The 21st century skills are a set of abilities that students need to develop in order to succeed in the information age. The Partnership for 21st Century Skills lists three types:
- Critical Thinking
- Creative Thinking
- Information Literacy
- Media Literacy
- Technology Literacy
- Social Skills
New Skills for New Jobs
These skills have always been important for students, though they are particularly important in our information-based economy. When most workers held jobs in industry, the key skills were knowing a trade, following directions, getting along with others, working hard, and being professional—efficient, prompt, honest, and fair. Schools have done an excellent job of teaching these skills, and students still need them.
To hold information-age jobs, though, students also need to think deeply about issues, solve problems creatively, work in teams, communicate clearly in many media, learn ever-changing technologies, and deal with a flood of information. The rapid changes in our world require students to be flexible, to take the initiative and lead when necessary, and to produce something new and useful.
Demand in the Workplace
These are not just anecdotal observations. The following quotations come from Up to the Challenge, a report by the Association for Career and Technical Education (ACTE), Career Technical Education (CTE), and the Partnership for 21st Century Skills (P21):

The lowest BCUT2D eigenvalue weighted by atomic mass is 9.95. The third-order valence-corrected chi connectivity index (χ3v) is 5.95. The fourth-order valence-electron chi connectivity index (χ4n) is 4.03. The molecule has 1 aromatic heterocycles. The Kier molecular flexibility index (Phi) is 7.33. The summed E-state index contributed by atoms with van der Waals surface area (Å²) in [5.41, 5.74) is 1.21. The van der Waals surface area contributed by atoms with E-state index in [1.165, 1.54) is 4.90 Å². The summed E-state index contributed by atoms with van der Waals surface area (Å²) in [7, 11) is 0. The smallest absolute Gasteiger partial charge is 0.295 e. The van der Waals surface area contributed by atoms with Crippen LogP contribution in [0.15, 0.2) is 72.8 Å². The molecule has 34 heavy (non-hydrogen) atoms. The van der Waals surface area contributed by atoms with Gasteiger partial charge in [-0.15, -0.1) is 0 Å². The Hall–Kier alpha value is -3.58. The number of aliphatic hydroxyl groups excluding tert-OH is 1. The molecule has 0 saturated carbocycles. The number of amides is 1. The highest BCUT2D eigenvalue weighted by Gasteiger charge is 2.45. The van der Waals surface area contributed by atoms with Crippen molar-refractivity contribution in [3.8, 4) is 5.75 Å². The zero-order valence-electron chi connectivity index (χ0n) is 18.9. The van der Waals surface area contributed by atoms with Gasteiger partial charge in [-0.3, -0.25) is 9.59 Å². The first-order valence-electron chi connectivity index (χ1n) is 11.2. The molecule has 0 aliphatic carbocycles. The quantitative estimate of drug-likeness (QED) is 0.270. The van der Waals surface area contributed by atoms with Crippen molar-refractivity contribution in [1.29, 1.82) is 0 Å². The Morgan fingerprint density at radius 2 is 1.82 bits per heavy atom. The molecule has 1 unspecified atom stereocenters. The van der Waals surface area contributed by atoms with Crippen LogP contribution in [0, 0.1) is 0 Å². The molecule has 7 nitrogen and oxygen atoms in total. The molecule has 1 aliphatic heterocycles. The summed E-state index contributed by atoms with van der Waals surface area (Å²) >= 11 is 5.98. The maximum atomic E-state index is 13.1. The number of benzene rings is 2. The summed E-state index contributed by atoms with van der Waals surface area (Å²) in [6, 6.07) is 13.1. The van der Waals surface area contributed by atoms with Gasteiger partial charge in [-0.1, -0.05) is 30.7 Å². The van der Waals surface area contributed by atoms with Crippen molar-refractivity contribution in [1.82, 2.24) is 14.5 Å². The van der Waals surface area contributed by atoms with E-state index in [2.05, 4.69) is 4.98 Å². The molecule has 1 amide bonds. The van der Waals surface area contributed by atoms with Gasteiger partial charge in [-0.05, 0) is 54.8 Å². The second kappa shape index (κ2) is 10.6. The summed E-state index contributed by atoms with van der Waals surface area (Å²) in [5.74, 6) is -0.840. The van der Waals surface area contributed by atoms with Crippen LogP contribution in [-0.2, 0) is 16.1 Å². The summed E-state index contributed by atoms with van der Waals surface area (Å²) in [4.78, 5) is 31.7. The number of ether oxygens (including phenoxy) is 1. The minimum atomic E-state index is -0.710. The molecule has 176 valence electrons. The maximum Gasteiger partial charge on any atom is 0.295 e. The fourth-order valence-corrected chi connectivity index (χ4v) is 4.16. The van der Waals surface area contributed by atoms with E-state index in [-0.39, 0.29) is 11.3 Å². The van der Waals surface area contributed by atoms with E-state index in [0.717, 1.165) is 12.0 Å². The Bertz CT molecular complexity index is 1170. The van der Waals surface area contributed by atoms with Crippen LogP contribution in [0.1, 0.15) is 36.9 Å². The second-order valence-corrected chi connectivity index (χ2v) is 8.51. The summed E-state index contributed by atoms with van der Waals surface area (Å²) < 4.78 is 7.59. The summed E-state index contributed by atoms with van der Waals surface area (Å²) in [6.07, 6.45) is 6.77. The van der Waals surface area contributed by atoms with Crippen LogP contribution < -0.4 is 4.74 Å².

- The employment titan Manpower reports that despite the recession, 31 percent of employers throughout the world struggle to find qualified workers because of “a talent mismatch between workers’ qualifications and the specific skill sets and combinations of skills employers want.”
- The American Management Corporation reports that employers want workers who can think critically, solve problems creatively, innovate, collaborate, and communicate.
- The National Association of Manufacturers reports, “Today’s skill shortages are extremely broad and deep, cutting across industry sectors and impacting more than 80 percent of companies surveyed. This human capital performance gap threatens our nation’s ability to compete . . . [and] is emerging as our nation’s most critical business issue."
- The National Academies indicate that “The danger exists that Americans may not know enough about science, technology, or mathematics to contribute significantly to, or fully benefit from, the knowledge-based economy that is already taking shape around us.”
- The New York Times reports that low-skilled workers are being laid off and "turned away at the factory door and increasingly becoming the long-term unemployed . . .” This issue results from a disparity between the skills that worker have and those that employers need.